The prototype piezoelectric robots respond to different vibration frequencies depending on their configurations, allowing researchers to control individual bots by adjusting the vibration. The 'micro-bristle bot' is roughly 2mm long, 1.8mm wide and 0.8 millimeters thick, and weighs about 5mg. It can cover four times their own length in under a second.
"We are working to make the technology robust, and we have a lot of potential applications in mind," said Azadeh Ansari, an assistant professor in the School of Electrical and Computer Engineering at the Georgia Institute of Technology. "We are working at the intersection of mechanics, electronics, biology and physics. It's a very rich area and there's a lot of room for multidisciplinary concepts."
The bot is built from a piezoelectric actuator glued onto a polymer body that is 3D-printed using two-photon polymerization lithography (TPP). The actuator generates vibration and is powered externally because no batteries are small enough to fit onto the bot. The vibrations can also come from a piezoelectric shaker beneath the surface on which the robots move, from an ultrasound/sonar source, or even from a tiny acoustic speaker.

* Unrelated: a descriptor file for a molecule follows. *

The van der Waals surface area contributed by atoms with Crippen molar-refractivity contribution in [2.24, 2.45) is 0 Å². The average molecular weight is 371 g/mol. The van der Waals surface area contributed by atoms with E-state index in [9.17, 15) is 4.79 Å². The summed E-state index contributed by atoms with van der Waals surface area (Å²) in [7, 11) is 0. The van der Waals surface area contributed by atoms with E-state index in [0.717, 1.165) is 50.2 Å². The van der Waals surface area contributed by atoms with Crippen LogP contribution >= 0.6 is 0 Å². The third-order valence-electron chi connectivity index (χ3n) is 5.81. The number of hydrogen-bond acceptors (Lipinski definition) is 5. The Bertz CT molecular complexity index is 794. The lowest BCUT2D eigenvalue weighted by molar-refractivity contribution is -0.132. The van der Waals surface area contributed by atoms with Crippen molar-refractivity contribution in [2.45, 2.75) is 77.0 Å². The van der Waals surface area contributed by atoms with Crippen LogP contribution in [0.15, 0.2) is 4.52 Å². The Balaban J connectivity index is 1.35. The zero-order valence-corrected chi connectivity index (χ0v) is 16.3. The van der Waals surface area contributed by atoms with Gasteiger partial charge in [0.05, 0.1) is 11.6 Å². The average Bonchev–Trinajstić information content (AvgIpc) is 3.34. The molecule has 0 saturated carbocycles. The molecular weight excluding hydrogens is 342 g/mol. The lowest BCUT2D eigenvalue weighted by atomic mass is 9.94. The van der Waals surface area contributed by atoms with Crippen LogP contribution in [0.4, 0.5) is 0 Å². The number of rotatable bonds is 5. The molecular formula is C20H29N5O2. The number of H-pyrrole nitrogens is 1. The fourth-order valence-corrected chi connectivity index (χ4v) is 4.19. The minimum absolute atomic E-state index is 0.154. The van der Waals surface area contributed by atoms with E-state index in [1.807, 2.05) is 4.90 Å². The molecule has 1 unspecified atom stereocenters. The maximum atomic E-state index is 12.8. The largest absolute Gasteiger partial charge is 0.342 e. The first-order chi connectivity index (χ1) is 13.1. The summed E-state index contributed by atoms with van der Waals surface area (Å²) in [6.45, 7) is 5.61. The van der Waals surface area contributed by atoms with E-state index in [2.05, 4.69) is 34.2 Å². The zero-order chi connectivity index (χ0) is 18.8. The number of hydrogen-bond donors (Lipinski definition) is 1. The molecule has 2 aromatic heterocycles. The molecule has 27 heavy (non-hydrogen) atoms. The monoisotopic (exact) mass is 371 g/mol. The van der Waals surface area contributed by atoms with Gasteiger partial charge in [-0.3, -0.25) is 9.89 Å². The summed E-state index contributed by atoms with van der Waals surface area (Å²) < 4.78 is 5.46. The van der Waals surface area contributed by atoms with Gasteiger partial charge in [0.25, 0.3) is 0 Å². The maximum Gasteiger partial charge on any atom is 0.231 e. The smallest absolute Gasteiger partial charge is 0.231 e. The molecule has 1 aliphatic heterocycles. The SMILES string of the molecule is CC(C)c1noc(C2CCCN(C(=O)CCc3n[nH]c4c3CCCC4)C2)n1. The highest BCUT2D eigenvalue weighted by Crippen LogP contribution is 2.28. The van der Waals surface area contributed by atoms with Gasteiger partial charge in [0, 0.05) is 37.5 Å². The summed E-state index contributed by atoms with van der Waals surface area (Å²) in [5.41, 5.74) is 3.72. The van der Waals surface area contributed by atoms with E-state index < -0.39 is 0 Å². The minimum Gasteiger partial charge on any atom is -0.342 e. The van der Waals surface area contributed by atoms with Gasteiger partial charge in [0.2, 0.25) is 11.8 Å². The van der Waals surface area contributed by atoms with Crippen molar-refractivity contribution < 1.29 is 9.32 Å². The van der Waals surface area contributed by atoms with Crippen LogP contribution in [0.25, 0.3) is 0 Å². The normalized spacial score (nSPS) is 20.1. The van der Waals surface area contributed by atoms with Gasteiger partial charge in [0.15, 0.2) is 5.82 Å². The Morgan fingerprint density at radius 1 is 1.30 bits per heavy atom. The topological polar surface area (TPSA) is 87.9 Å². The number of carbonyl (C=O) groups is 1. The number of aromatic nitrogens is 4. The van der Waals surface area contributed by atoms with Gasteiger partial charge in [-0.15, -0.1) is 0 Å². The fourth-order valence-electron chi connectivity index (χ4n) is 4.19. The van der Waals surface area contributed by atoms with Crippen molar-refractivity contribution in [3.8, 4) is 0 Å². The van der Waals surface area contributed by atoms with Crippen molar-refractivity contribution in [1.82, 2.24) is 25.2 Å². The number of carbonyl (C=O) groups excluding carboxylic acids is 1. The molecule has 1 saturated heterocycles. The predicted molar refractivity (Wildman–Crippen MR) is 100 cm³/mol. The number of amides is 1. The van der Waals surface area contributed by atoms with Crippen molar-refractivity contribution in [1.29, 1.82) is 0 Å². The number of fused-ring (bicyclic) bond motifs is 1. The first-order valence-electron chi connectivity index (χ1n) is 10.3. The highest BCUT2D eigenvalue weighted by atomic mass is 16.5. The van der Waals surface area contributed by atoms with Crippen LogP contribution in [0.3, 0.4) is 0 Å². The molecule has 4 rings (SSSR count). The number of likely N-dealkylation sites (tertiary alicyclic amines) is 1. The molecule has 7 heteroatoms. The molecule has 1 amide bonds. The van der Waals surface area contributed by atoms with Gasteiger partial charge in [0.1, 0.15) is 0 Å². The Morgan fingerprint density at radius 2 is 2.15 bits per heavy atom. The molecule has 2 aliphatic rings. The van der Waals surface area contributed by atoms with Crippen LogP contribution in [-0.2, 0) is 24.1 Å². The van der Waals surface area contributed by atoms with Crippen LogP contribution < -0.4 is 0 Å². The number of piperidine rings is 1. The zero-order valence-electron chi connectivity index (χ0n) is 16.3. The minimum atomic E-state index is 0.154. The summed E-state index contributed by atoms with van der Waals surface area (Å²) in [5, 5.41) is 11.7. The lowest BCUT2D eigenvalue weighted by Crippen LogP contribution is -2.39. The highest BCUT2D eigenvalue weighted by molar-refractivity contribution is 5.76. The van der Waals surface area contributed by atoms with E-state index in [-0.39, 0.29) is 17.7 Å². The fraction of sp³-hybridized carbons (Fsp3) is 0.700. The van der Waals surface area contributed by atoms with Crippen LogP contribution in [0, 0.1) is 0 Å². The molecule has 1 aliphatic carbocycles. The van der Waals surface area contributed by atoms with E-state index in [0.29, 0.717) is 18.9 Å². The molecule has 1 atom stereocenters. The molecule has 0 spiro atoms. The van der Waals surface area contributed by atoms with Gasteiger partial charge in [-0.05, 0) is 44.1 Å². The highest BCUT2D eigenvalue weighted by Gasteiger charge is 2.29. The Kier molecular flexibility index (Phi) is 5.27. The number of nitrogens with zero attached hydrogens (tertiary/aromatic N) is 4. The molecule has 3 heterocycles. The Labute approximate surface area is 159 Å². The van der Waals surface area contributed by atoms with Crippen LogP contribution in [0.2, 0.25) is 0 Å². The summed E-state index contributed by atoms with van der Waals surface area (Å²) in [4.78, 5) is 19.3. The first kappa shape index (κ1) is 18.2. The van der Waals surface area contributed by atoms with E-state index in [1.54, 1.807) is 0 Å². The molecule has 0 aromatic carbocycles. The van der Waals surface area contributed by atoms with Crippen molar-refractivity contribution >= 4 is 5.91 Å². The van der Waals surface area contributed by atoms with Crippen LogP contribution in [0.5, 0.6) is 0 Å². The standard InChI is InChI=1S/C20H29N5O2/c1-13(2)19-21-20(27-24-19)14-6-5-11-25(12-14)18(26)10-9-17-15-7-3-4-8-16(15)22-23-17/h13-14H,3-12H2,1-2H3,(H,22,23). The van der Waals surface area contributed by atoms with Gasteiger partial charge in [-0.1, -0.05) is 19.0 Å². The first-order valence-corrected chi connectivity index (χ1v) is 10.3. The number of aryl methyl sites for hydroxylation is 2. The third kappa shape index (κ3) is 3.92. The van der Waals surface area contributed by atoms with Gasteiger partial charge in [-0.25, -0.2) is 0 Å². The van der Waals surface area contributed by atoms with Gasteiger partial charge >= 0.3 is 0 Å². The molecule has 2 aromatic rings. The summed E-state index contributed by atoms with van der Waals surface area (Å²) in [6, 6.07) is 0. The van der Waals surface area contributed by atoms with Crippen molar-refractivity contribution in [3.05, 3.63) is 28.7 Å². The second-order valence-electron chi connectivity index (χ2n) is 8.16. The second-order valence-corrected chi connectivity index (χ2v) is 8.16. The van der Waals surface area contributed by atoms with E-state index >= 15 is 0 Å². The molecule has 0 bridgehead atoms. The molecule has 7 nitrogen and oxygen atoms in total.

The vibrations move the springy legs up and down, propelling the micro-bot forward. Each robot can be designed to respond to different vibration frequencies depending on leg size, diameter, design and overall geometry. The amplitude of the vibrations controls the speed at which the micro-bots move.
"As the micro-bristle-bots move up and down, the vertical motion is translated into a directional movement by optimizing the design of the legs, which look like bristles," said Ansari. "The legs of the micro-robot are designed with specific angles that allow them to bend and move in one direction in resonant response to the vibration."
Manufacturing the bots